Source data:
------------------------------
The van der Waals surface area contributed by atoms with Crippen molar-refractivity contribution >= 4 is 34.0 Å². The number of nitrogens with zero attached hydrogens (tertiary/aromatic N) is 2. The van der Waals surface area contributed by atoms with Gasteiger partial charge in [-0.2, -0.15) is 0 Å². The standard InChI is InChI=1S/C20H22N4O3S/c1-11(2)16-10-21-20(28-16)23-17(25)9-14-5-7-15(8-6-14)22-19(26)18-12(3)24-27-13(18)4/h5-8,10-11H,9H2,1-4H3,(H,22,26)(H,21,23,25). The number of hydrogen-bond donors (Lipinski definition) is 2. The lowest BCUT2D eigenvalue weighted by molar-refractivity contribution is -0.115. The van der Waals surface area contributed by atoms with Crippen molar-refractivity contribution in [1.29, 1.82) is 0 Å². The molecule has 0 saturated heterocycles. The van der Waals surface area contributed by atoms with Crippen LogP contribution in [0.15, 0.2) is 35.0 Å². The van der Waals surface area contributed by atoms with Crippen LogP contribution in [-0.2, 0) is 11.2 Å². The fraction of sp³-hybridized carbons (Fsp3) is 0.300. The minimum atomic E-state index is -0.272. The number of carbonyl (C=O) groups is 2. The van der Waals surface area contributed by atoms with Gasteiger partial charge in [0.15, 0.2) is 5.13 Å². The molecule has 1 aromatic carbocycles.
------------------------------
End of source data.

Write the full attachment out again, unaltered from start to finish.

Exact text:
The van der Waals surface area contributed by atoms with Crippen molar-refractivity contribution >= 4 is 34.0 Å². The number of nitrogens with zero attached hydrogens (tertiary/aromatic N) is 2. The van der Waals surface area contributed by atoms with Gasteiger partial charge in [-0.2, -0.15) is 0 Å². The standard InChI is InChI=1S/C20H22N4O3S/c1-11(2)16-10-21-20(28-16)23-17(25)9-14-5-7-15(8-6-14)22-19(26)18-12(3)24-27-13(18)4/h5-8,10-11H,9H2,1-4H3,(H,22,26)(H,21,23,25). The number of hydrogen-bond donors (Lipinski definition) is 2. The lowest BCUT2D eigenvalue weighted by molar-refractivity contribution is -0.115. The van der Waals surface area contributed by atoms with Crippen molar-refractivity contribution in [1.29, 1.82) is 0 Å². The molecule has 0 saturated heterocycles. The van der Waals surface area contributed by atoms with Crippen LogP contribution in [0.15, 0.2) is 35.0 Å². The van der Waals surface area contributed by atoms with Crippen LogP contribution in [-0.2, 0) is 11.2 Å². The fraction of sp³-hybridized carbons (Fsp3) is 0.300. The minimum atomic E-state index is -0.272. The number of carbonyl (C=O) groups is 2. The van der Waals surface area contributed by atoms with Gasteiger partial charge in [0.15, 0.2) is 5.13 Å². The molecule has 1 aromatic carbocycles.